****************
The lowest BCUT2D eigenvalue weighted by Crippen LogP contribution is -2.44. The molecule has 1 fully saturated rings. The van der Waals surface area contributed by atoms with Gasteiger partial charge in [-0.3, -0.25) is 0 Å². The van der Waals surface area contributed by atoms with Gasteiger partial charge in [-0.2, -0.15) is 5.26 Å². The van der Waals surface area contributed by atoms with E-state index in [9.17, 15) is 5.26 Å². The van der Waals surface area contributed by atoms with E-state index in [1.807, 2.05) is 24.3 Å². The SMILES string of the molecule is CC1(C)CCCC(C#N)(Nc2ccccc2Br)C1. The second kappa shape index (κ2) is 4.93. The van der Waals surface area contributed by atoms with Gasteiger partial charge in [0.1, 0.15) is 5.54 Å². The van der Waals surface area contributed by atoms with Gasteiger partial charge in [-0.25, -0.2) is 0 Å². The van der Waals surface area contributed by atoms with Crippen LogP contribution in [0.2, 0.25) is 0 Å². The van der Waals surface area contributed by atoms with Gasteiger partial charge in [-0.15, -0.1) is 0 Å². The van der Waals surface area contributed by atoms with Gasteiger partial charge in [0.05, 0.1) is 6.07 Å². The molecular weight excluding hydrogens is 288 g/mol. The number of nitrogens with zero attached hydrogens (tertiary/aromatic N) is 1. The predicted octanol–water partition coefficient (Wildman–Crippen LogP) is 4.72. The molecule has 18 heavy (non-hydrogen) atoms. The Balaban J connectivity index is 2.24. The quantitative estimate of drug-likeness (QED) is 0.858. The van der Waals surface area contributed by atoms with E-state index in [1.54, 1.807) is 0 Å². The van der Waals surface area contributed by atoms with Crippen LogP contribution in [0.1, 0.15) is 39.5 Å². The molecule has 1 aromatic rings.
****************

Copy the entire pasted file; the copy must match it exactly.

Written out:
The lowest BCUT2D eigenvalue weighted by Crippen LogP contribution is -2.44. The molecule has 1 fully saturated rings. The van der Waals surface area contributed by atoms with Gasteiger partial charge in [-0.3, -0.25) is 0 Å². The van der Waals surface area contributed by atoms with Gasteiger partial charge in [-0.2, -0.15) is 5.26 Å². The van der Waals surface area contributed by atoms with E-state index in [9.17, 15) is 5.26 Å². The van der Waals surface area contributed by atoms with E-state index in [1.807, 2.05) is 24.3 Å². The SMILES string of the molecule is CC1(C)CCCC(C#N)(Nc2ccccc2Br)C1. The second kappa shape index (κ2) is 4.93. The van der Waals surface area contributed by atoms with Gasteiger partial charge in [0.1, 0.15) is 5.54 Å². The van der Waals surface area contributed by atoms with Gasteiger partial charge in [-0.25, -0.2) is 0 Å². The van der Waals surface area contributed by atoms with Crippen LogP contribution in [0.2, 0.25) is 0 Å². The van der Waals surface area contributed by atoms with Gasteiger partial charge in [-0.15, -0.1) is 0 Å². The van der Waals surface area contributed by atoms with Gasteiger partial charge in [0.05, 0.1) is 6.07 Å². The molecular weight excluding hydrogens is 288 g/mol. The number of nitrogens with zero attached hydrogens (tertiary/aromatic N) is 1. The predicted octanol–water partition coefficient (Wildman–Crippen LogP) is 4.72. The molecule has 18 heavy (non-hydrogen) atoms. The Balaban J connectivity index is 2.24. The quantitative estimate of drug-likeness (QED) is 0.858. The van der Waals surface area contributed by atoms with E-state index in [1.54, 1.807) is 0 Å². The van der Waals surface area contributed by atoms with Crippen LogP contribution in [0.1, 0.15) is 39.5 Å². The molecule has 1 aromatic rings.